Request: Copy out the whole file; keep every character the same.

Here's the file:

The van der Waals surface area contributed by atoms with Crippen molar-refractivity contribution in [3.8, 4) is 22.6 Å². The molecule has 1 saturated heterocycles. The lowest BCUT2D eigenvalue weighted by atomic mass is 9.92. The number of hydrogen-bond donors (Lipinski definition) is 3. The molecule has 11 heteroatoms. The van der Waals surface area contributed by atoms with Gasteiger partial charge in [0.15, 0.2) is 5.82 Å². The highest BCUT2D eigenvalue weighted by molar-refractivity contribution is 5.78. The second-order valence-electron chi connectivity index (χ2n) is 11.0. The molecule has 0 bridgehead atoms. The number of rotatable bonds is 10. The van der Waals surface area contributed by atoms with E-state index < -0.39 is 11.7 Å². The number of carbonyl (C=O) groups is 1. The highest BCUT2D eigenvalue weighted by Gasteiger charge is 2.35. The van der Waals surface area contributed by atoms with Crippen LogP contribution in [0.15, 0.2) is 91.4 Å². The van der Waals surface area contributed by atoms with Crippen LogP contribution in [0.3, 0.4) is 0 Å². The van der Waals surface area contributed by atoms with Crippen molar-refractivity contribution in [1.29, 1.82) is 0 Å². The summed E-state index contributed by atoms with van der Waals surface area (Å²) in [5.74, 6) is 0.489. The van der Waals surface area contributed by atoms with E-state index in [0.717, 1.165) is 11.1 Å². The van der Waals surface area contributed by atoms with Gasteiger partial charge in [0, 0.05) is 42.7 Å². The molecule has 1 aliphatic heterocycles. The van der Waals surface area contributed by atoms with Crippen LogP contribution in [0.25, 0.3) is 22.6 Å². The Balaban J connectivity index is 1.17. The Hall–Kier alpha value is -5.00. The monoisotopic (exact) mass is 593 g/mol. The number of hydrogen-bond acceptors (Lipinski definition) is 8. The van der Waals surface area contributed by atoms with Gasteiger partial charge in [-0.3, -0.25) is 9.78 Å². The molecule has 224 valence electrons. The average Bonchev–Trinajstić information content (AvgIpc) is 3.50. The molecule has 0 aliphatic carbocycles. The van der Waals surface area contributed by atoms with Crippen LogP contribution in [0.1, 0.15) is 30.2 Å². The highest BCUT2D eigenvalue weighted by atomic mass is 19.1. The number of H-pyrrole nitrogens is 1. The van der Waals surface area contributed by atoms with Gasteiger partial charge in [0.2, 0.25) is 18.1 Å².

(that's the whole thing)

The van der Waals surface area contributed by atoms with Crippen molar-refractivity contribution in [3.8, 4) is 22.6 Å². The molecule has 1 saturated heterocycles. The lowest BCUT2D eigenvalue weighted by atomic mass is 9.92. The number of hydrogen-bond donors (Lipinski definition) is 3. The molecule has 11 heteroatoms. The van der Waals surface area contributed by atoms with Gasteiger partial charge in [0.15, 0.2) is 5.82 Å². The highest BCUT2D eigenvalue weighted by molar-refractivity contribution is 5.78. The second-order valence-electron chi connectivity index (χ2n) is 11.0. The molecule has 0 bridgehead atoms. The number of rotatable bonds is 10. The van der Waals surface area contributed by atoms with E-state index < -0.39 is 11.7 Å². The number of carbonyl (C=O) groups is 1. The highest BCUT2D eigenvalue weighted by Gasteiger charge is 2.35. The van der Waals surface area contributed by atoms with Crippen LogP contribution in [0.15, 0.2) is 91.4 Å². The van der Waals surface area contributed by atoms with Crippen LogP contribution in [0.3, 0.4) is 0 Å². The van der Waals surface area contributed by atoms with Crippen molar-refractivity contribution in [1.29, 1.82) is 0 Å². The summed E-state index contributed by atoms with van der Waals surface area (Å²) in [5.74, 6) is 0.489. The van der Waals surface area contributed by atoms with E-state index in [0.717, 1.165) is 11.1 Å². The van der Waals surface area contributed by atoms with Gasteiger partial charge in [0, 0.05) is 42.7 Å². The molecule has 1 aliphatic heterocycles. The van der Waals surface area contributed by atoms with Crippen LogP contribution in [0.25, 0.3) is 22.6 Å². The Balaban J connectivity index is 1.17. The Hall–Kier alpha value is -5.00. The monoisotopic (exact) mass is 593 g/mol. The number of hydrogen-bond acceptors (Lipinski definition) is 8. The van der Waals surface area contributed by atoms with Gasteiger partial charge in [-0.3, -0.25) is 9.78 Å². The molecule has 224 valence electrons. The average Bonchev–Trinajstić information content (AvgIpc) is 3.50. The molecule has 0 aliphatic carbocycles. The van der Waals surface area contributed by atoms with Crippen LogP contribution in [0.1, 0.15) is 30.2 Å². The highest BCUT2D eigenvalue weighted by atomic mass is 19.1. The number of H-pyrrole nitrogens is 1. The van der Waals surface area contributed by atoms with Gasteiger partial charge in [0.2, 0.25) is 18.1 Å².